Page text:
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  1. #11

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    Quote Originally Posted by srs5694
    (snip) What I am saying is that unintentional damage to uninvolved third parties is possible whenever photos (or video footage or audio recordings) of newsworthy events are distributed. The possibility of such damage is real and should be acknowledged -- it's just not justification for censorship, IMHO. Perhaps a reasonable middle ground would be to blur out the details on the billboard, but I'd be reluctant to require such actions. Consider if, instead of a diaper ad, the billboard had an ad for the NRA. Publishing such a photo then becomes, at least potentially, political speech. Whether or not you agree with the statement in this hypothetical photo, it'd be a powerful image and very important, from a freedom of speech perspective.
    This is a subject that raises my hackles; being trained as a photojournalist, censorship should be called censorship, period.

    Don't take this personal, but your argument to alter the image is not acceptable under any circumstances and just the fact that anyone would even think it partially "reasonable" is frightening.

    The act of living is a political statement regardless of how active you are in politics; your actions speak for themselves and your values. Also, there is no such thing as "impartial" photography; cameras don't float off and fire images randomly, at least mine don't!

    Just as corporations CAN control access and use of their images on private property, the cannot do the same on public property UNLESS they can show that the intent was malicious, intentional and overt. Please note that the burden of proof of malicious behavior resides with the Corporation when images are made in a public area.

    Ironically, Madison Avenue is the biggest proponent of and user of product association-to-image, so the users of advertising are hypocrites if they think they can dictate an "after the fact" association, don't you think?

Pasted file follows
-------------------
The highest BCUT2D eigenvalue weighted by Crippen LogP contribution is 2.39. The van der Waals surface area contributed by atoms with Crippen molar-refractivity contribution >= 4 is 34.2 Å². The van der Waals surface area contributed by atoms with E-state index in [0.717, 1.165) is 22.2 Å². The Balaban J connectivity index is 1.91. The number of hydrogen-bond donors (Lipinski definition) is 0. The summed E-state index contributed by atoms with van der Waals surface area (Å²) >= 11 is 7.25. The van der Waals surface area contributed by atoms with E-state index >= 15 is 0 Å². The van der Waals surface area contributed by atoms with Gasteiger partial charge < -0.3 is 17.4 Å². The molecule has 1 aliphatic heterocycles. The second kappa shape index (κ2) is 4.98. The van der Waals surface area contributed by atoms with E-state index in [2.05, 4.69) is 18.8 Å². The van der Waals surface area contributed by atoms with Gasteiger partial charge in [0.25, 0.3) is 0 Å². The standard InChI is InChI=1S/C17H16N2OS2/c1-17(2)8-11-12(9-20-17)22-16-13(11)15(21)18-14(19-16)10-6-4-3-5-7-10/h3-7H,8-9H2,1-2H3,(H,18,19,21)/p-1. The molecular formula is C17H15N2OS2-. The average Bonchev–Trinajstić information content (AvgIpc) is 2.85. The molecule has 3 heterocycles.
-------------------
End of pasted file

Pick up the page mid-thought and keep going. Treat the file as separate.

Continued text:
Associations take place in the mind of the viewer that are out of the control of the photographer. It's really too bad if anyone doesn't like what actually happened, if the diaper company chose to advertise in the the public arena, then they take the lumps with the gold.

    As much as US Corporations fight for and the government would LOVE to grant Corporations "free speech rights", they are and have never been individuals. It is extremely dangerous to begin to think that they either deserve or should be recognized as individuals UNLESS we can tax them as individuals and hold them responsible for their actions like individuals.

    HA! What do you bet that passing a law that would make free speech for corporations possible IF they pay taxes like an individual and are legally liable like an individual would that stop them dead in their tracks? LOL

  2. #12

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    Quote Originally Posted by Kino
    Quote Originally Posted by srs5694
    The possibility of such damage is real and should be acknowledged -- it's just not justification for censorship, IMHO. Perhaps a reasonable middle ground would be to blur out the details on the billboard, but I'd be reluctant to require such actions.
    This is a subject that raises my hackles; being trained as a photojournalist, censorship should be called censorship, period.
    As I did; note the word "censorship" the the above quote.

    Don't take this personal, but your argument to alter the image is not acceptable under any circumstances and just the fact that anyone would even think it partially "reasonable" is frightening.
    Please re-read what I wrote, and specifically the part that reads "I'd be reluctant to require such actions."